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By Air Chief Marshal PC Lal
Edited By Ela Lal
© Ela Lal 1986
Chapter 8. Pg 101 - 102
On 20 October 1962, Sqn Ldr Chandan Singh's An-12, on a flight from Chandigarh to Daulat Beg Oldi region came back hit by LMG (Light Machine Gun) fire by the Chinese. The undeclared war had begun. Our Army, in a desperate situation wanted five AMX-13 tanks to be airlifted to Chushul. It was a tall order, without precedent, but the Air Force took up the challenge. The problem was how to load the heavy machine into the An-12. However sturdy the aircraft the possibility existed that the tracks of the tank might tear up the flooring. Carpenters were set to work on a top priority basis to construct a floor covering with wooden planking cut to fit the shape of the floor exactly so that the planks would not move. The next question was whether the tail wheel area of the aircraft would stand up to the weight of the tank as it was driven in. It was too much of a risk to take. An answer was found to this also. A big, strong wooden arc was constructed to give support from below, and sand bags were piled between the wooden support and the body of the aircraft to act as shock absorbers. Having ensured that the aircraft could safely take its large, heavy yet delicate cargo the next step was to actually load it. A three man team from the Army worked with the Air Force men for each tank - a man to drive the tank, another to direct the driver to drive the tank very carefully straight into the aircraft and an overall supervisor. This Himalayan Odyssey was planned for 25 October.
An-12 pilot Sqn Ldr Chandan Singh of the 44 Sqn
was awarded the Vir Chakra (Bharat Rakshak)
On the 24th the Army officer in charge said that one of these tank drivers had to go on leave and he would provide a substitute. The Air Force people were aghast, they had practiced this very difficult and delicate operation as a team and a new man may spell disaster! They simply could not afford to change the tank driver at the last moment. Apparently the young driver's home was in a village nearby and his wife was in labour. It was their first baby and she and the rest of his family had asked him to come home. The Air Force pleaded that he be sent home after the job was done. The driver was not changed. The job was done successfully. Five aircraft took off one after the other. The second one after forty five minutes and the other three at a fifteen minute interval. When they returned , that driver was presented with a photograph of the baby and his wife beaming with happiness. The commanding officer had sent a doctor from the unit to the man's home to see that all went well and he brought back the photograph as testimony. The young man was then given leave to go home.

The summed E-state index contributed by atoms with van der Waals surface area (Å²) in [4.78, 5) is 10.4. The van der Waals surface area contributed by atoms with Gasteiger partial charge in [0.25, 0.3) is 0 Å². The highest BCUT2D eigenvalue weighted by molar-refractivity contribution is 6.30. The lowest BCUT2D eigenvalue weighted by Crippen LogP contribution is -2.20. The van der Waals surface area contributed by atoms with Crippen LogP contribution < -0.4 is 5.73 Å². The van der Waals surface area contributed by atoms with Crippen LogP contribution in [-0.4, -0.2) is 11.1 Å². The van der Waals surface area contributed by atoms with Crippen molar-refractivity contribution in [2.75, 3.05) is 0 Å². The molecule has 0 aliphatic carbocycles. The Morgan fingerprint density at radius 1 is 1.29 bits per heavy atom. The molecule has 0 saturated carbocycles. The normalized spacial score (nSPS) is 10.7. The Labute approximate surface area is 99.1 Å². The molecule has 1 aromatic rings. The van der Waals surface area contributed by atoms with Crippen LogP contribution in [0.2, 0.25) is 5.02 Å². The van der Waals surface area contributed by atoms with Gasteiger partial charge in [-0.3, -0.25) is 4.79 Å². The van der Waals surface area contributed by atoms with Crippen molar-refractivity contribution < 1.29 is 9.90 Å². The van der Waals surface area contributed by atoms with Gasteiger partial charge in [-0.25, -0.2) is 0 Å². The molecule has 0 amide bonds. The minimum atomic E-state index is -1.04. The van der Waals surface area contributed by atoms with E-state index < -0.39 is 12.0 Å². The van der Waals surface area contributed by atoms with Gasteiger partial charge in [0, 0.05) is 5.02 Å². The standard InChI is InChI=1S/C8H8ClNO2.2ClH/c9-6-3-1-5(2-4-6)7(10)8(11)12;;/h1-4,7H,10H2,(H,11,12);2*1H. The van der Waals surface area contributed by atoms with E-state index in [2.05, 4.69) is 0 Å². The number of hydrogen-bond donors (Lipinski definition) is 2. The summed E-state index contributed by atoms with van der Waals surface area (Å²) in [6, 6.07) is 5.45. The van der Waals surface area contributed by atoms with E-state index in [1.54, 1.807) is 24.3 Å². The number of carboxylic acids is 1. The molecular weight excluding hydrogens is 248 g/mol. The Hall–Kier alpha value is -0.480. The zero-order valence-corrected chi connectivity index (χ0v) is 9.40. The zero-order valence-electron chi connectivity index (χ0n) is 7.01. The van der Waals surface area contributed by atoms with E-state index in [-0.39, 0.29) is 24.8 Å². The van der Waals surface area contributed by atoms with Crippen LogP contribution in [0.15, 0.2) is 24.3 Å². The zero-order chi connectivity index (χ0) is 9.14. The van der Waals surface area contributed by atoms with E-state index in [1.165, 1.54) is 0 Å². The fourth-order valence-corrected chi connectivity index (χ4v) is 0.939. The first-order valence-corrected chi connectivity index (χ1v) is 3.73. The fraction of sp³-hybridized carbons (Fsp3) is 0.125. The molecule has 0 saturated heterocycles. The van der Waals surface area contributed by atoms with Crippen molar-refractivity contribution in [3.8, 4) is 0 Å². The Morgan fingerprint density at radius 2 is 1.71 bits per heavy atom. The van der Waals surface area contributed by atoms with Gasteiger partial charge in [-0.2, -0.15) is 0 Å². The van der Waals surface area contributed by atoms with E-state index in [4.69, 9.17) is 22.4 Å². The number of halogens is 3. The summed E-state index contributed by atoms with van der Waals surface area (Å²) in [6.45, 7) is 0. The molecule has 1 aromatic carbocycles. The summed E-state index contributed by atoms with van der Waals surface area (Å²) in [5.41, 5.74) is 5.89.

The Indian Army units were in the process of thinning out for the winter when the Chinese struck in force on 20 October 1962, soon after midnight. They overran the Chip chap river valley to the east of Daulat Beg Oldi by the afternoon and the garrisons had to retreat to Daulat Beg Oldi. On the 22nd the Chinese threatened to encircle Daulat Beg Oldi. Our garrison retreated to Thoise. The same day, Chushul airfield was threatened; 114 Infantry Brigade and 9 Field Company were there to defend it. They laid minefields on the surrounding heights of Lukung (24,000 Ft), Gurung Hill (25,500 Ft), Magger Hill (17,000 Ft) and Spanggur Gap (14,000 Ft) in the bitter cold.
According to the History of the Corps of Engineers *:
Prior to hostilities, the airstrip at Chushul was used at the leisurely pace of one aircraft a day. During the hostilities it was subjected to six An-12s and about eight packets daily and became unserviceable frequently. Its daily maintenance need rose to 4 tons of RC3 bitumen an item then it acute shortage… By November 13, 95 An-12s and 57 Packets had landed at Chushul airstrip, the PSP Sheets of which, protesting under the strain, kept disintegrating. At the same time, the siting of Avantipur and Chushul airstrips were undertaken, while the Thoise airstrip became operational when two Packets, carrying plant and machines landed successfully.
From the morning of 18 November and on the 19th there was intense shelling by the Chinese on Chushul airfield and the surrounding hill-positions. The Chinese were helped by the Aksai Chin road and the Rudok base close by. The anti-tank mine fileds, a troop of AMX tanks and our brave soldiers saved Chushul when the Chinese tried to brea through the Spanggur gap.
* History of the Corps of Engineers, Palit and Palit, 1980, pp. 122-23
Today the giant IL-76 can haul a BMP-2 to Leh with relative ease.
Revision History :
[v1.0] - [06.May.2005] - First Upload
A map indicating the Western sector of the Sino-India conflict. Chushul/Spanggur can be found close to the border near Tsaka La (312 KB)
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